My dad once said, "You look around China and who's the happiest? Not the university professor. He sent his kids to America to name-brand colleges. Now one's in New York, and another in LA. Every two or three years, the whole family manages to reunite for a week.
"Who's happiest? The old man selling handmade dumplings in a stall by the side of the street. His daughter works the next stall over, selling soy sauce. His son repairs bicycles a block away. If the old man gets a fever, everyone comes over with soup and medicine to ask how he's feeling."
When I was in China last month, most get-togethers with my relatives turned into a 20-person affair. Lunch with my dad's relatives:
We had to book a three-table private dining room to fit the relatives and friends on my mom's side:
It was like plunging from winter air into a jacuzzi. Suddenly I'm surrounded on all sides by people who bring up my toddler days, people who remember each other's histories for the past three decades. People who go through everyday tasks together, commuting and cooking and mopping.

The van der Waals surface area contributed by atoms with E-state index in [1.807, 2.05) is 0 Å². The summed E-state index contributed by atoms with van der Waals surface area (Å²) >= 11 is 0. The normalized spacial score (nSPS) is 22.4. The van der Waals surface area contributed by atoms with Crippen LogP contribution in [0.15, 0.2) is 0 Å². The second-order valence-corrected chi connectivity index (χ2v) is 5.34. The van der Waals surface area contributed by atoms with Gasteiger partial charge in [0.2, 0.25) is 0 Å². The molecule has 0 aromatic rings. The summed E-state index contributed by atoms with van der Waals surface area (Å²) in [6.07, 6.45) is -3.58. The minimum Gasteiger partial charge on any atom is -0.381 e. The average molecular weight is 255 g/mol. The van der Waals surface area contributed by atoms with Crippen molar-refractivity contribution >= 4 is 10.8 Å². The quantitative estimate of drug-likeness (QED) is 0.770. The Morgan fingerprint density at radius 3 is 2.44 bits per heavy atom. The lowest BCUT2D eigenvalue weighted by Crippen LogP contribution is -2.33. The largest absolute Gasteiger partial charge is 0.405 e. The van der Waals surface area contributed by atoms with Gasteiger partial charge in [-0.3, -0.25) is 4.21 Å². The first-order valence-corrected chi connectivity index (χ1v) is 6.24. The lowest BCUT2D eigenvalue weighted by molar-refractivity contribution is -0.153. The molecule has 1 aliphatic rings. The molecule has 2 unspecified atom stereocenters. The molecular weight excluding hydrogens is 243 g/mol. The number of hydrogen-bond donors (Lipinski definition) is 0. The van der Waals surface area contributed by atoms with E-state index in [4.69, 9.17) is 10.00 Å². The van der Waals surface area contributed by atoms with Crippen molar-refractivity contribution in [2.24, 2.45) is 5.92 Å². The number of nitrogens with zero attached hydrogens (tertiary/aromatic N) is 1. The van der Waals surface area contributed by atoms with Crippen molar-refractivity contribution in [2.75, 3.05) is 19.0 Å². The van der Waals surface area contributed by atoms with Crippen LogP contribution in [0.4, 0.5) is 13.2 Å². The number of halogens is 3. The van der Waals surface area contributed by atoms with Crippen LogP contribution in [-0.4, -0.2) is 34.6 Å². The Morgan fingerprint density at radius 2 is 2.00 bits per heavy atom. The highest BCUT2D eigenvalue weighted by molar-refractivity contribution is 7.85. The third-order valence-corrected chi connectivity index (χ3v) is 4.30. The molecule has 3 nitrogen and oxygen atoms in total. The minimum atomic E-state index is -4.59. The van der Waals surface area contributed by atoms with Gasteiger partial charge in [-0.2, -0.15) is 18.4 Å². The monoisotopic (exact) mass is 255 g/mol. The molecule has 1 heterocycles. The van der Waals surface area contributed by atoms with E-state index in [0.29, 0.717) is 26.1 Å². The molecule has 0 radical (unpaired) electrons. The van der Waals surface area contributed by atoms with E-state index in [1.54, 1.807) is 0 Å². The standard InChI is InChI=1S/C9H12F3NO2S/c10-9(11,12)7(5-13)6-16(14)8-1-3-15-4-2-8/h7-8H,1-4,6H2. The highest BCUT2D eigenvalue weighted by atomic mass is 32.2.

You know, family.
In Beijing at a friend's party, the earnest 张鹏 said, "What I really want to do is cook for someone. And then after I cook, we eat the food. I haven't cooked in so long!"
I was standing five feet away in the kitchen at the time. I was so drawn to this sentiment that I physically leaned forward.
I told Dan about seeing the inside of 张鹏's apartment. He is tall, and when he comes home after drinking, he sometimes bangs his head against the bathroom door frame. As a solution, he taped cotton around the frame. Now the door won't close.
I found it strangely endearing.
Dan said, "A simpler way of life can be relaxing. A bathroom door that is taped over and doesn't close is a different kind of problem than arguing with bathroom contractors for marble renovation."
"More actual problems, fewer concocted ones," I said.